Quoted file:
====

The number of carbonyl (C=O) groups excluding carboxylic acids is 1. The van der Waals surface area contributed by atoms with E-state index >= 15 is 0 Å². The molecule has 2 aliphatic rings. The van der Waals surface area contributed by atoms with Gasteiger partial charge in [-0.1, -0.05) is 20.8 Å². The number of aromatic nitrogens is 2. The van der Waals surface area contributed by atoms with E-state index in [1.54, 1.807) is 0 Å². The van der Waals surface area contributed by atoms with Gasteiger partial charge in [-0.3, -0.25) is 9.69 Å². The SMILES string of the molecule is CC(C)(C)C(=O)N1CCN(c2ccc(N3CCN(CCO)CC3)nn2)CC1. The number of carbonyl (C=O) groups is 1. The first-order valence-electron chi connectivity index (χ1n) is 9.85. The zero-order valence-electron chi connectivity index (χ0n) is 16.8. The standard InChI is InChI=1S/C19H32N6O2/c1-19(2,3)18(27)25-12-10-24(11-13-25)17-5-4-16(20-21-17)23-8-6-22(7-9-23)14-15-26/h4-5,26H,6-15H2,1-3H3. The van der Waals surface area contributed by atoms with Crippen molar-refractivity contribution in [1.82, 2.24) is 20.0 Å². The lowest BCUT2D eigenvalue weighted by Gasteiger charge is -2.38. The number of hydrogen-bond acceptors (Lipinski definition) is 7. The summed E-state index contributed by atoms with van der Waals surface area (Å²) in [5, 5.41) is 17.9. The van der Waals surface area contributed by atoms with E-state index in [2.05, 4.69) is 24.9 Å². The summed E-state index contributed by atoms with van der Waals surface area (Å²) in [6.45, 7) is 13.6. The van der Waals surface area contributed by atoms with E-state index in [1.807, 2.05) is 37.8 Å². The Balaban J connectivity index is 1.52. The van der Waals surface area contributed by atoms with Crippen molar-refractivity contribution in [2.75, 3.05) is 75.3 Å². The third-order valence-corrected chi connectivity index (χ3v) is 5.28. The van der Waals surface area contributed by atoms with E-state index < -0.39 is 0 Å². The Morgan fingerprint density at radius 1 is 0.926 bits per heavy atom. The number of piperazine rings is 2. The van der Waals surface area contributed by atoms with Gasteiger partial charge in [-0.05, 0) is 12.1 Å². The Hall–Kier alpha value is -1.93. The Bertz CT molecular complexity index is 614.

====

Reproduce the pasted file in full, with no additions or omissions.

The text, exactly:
The number of carbonyl (C=O) groups excluding carboxylic acids is 1. The van der Waals surface area contributed by atoms with E-state index >= 15 is 0 Å². The molecule has 2 aliphatic rings. The van der Waals surface area contributed by atoms with Gasteiger partial charge in [-0.1, -0.05) is 20.8 Å². The number of aromatic nitrogens is 2. The van der Waals surface area contributed by atoms with E-state index in [1.54, 1.807) is 0 Å². The van der Waals surface area contributed by atoms with Gasteiger partial charge in [-0.3, -0.25) is 9.69 Å². The SMILES string of the molecule is CC(C)(C)C(=O)N1CCN(c2ccc(N3CCN(CCO)CC3)nn2)CC1. The number of carbonyl (C=O) groups is 1. The first-order valence-electron chi connectivity index (χ1n) is 9.85. The zero-order valence-electron chi connectivity index (χ0n) is 16.8. The standard InChI is InChI=1S/C19H32N6O2/c1-19(2,3)18(27)25-12-10-24(11-13-25)17-5-4-16(20-21-17)23-8-6-22(7-9-23)14-15-26/h4-5,26H,6-15H2,1-3H3. The van der Waals surface area contributed by atoms with Crippen molar-refractivity contribution in [1.82, 2.24) is 20.0 Å². The lowest BCUT2D eigenvalue weighted by Gasteiger charge is -2.38. The number of hydrogen-bond acceptors (Lipinski definition) is 7. The summed E-state index contributed by atoms with van der Waals surface area (Å²) in [5, 5.41) is 17.9. The van der Waals surface area contributed by atoms with E-state index in [2.05, 4.69) is 24.9 Å². The summed E-state index contributed by atoms with van der Waals surface area (Å²) in [6.45, 7) is 13.6. The van der Waals surface area contributed by atoms with E-state index in [1.807, 2.05) is 37.8 Å². The Balaban J connectivity index is 1.52. The van der Waals surface area contributed by atoms with Crippen molar-refractivity contribution in [2.75, 3.05) is 75.3 Å². The third-order valence-corrected chi connectivity index (χ3v) is 5.28. The van der Waals surface area contributed by atoms with E-state index < -0.39 is 0 Å². The Morgan fingerprint density at radius 1 is 0.926 bits per heavy atom. The number of piperazine rings is 2. The van der Waals surface area contributed by atoms with Gasteiger partial charge in [-0.05, 0) is 12.1 Å². The Hall–Kier alpha value is -1.93. The Bertz CT molecular complexity index is 614.